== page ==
The Necessary Wayleave (NW) application process and the prospect of an oral hearing is sometimes feared, but this is usually more to do with fear of the unknown.
Straightforward cases (especially the retention of existing equipment) are normally handled via the Written Representations procedure. More complex cases, and especially for new equipment, may necessitate an oral hearing to properly explore the issues and available solutions.
- A one team collaborative approach with the client and fellow experts all contributing to the evidence. So, assemble the team and get everyone on board. Depending on the complexity of the case contributors can include, an advocate, planning, environmental & engineering consultants, a surveyor or land rights specialist, and a network planner.
- If it’s a simple case, a single Statement of Evidence for all to contribute to can be a very efficient approach resulting in saving time and money, the Planning Inspector will also appreciate less reading.
- We use a comprehensive multi-point check list as part of our case research and due diligence to ensure all relevant areas are investigated.
- We provide a Case Summary for the team to use in preparation for and as an aide memoir at Oral Hearings.
The principal questions
In collating your evidence, you need to address the following questions:
- why it is necessary or expedient for the electric line to cross the particular land in question?
- what the effects are of the electric line on the use and enjoyment of the land in question?
- Maintain coms with landowner and / or agent where possible to continue negotiations in the spirit of the legislation to find agreement between the parties and avoid the necessity for the full procedure. If you cannot then you can demonstrate that attempts have been made.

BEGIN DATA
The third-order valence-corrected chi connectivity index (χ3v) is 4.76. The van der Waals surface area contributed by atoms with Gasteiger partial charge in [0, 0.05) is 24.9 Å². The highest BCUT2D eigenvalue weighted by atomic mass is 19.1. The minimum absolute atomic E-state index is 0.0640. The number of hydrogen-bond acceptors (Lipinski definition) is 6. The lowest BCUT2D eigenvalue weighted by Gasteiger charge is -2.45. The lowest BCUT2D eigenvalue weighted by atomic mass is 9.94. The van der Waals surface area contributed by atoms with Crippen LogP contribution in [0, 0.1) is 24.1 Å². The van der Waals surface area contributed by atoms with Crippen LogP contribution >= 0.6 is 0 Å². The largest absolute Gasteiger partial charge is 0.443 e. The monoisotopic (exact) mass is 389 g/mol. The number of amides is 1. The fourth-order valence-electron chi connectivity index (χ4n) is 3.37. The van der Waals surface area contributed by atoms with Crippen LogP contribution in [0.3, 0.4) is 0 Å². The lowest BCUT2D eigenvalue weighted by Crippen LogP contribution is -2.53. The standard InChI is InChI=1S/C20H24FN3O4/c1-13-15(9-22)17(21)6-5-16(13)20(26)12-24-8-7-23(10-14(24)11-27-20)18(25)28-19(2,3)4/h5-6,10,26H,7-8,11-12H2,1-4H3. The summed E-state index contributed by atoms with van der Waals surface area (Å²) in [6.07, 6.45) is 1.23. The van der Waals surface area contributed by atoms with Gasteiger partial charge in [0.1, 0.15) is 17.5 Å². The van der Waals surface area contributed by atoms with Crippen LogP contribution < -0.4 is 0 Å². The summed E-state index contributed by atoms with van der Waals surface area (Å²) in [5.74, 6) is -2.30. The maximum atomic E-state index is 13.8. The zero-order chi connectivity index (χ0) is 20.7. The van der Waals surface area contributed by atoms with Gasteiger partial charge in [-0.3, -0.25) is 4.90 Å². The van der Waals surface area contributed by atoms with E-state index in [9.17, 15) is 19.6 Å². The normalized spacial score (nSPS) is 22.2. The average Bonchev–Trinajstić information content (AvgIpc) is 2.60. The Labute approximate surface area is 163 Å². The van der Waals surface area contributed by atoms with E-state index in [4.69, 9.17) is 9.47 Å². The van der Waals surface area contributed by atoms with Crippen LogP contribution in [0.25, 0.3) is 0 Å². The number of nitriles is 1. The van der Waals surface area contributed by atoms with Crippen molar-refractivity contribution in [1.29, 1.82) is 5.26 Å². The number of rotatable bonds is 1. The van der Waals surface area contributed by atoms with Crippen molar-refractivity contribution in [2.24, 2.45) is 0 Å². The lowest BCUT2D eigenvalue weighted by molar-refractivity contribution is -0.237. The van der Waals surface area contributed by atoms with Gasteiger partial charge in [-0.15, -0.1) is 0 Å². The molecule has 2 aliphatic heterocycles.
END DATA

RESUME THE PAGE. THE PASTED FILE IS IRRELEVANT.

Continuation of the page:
- Maintain detailed records of all interactions including a summary for ease of reference.
- Provide guidance to bring the team together in a collaborative way. We have provided case specific and general workshops to various clients to assist with this.
- Whilst some NTR’s might be genuine e.g., development we find that many are served on grounds of aesthetics without considering Schedule 4 or the Guidance in relation to being able to demonstrate an impact on the use or enjoyment of the property.
- Some are served as leverage to obtain compensation without appreciating that neither Secretary of State (SOS) for BEIS or the Inspector appointed by SOS have the power to prescribe financial conditions in any necessary wayleave or tree lopping case heard or to resolve disputes on the level of compensation.
- If there is a current wayleave in place (which could be viewed as an implied wayleave by BEIS if payments are being cashed by the landowner) then a Notice to Terminate is also required. Again, something not always realised by landowners so always worth checking.
- Check for implied wayleaves.
- Make applications for NWs within 3 months of NTR being served.
- Design freeze pre-service of a wayleave under a 21-day notice.
- Don’t just serve a wayleave under notice or make an NW application without first explaining to the landowner/agent why these steps are being taken i.e., keep the door for negotiation of a reasonable and fair solution open.
- Don’t delay making an NW application (you still can, and should, work towards reaching an amicable agreement with the Grantor).
- Don’t forget to make a separate application for Tree felling or lopping of trees and shrubs at the same time!
Schedule 4 of the Electricity Act 1989
Electricity lines and associated equipment (such as poles, pylons, stay wires and transformers) on, over or under private land
Protection of existing assets subject to Notices to Remove.
Rights to install new equipment.
Get in touch
Matthew Ducker MRICS FAAV
Since joining Dalcour Maclaren in 2013, Matthew has advised and represented a range of clients throughout the UK in relation to NW applications in respect of electricity and gas assets.